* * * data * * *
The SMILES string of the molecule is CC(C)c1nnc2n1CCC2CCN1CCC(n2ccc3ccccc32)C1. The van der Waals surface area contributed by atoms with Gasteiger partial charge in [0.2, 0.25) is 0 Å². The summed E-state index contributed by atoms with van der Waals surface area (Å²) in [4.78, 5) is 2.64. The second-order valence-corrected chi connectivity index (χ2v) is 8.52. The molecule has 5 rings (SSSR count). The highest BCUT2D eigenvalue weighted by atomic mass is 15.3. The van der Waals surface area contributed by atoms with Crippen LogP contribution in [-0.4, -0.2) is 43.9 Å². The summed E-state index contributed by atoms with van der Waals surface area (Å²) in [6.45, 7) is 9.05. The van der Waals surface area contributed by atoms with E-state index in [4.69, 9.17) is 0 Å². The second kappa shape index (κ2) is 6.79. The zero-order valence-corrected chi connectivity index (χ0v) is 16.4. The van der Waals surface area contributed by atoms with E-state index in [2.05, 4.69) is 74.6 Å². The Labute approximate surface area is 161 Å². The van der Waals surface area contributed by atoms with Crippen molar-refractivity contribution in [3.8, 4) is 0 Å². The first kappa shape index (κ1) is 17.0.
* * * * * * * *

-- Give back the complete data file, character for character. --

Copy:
The SMILES string of the molecule is CC(C)c1nnc2n1CCC2CCN1CCC(n2ccc3ccccc32)C1. The van der Waals surface area contributed by atoms with Gasteiger partial charge in [0.2, 0.25) is 0 Å². The summed E-state index contributed by atoms with van der Waals surface area (Å²) in [4.78, 5) is 2.64. The second-order valence-corrected chi connectivity index (χ2v) is 8.52. The molecule has 5 rings (SSSR count). The highest BCUT2D eigenvalue weighted by atomic mass is 15.3. The van der Waals surface area contributed by atoms with Crippen LogP contribution in [-0.4, -0.2) is 43.9 Å². The summed E-state index contributed by atoms with van der Waals surface area (Å²) in [6.45, 7) is 9.05. The van der Waals surface area contributed by atoms with E-state index in [4.69, 9.17) is 0 Å². The second kappa shape index (κ2) is 6.79. The zero-order valence-corrected chi connectivity index (χ0v) is 16.4. The van der Waals surface area contributed by atoms with E-state index in [2.05, 4.69) is 74.6 Å². The Labute approximate surface area is 161 Å². The van der Waals surface area contributed by atoms with Crippen molar-refractivity contribution in [3.8, 4) is 0 Å². The first kappa shape index (κ1) is 17.0.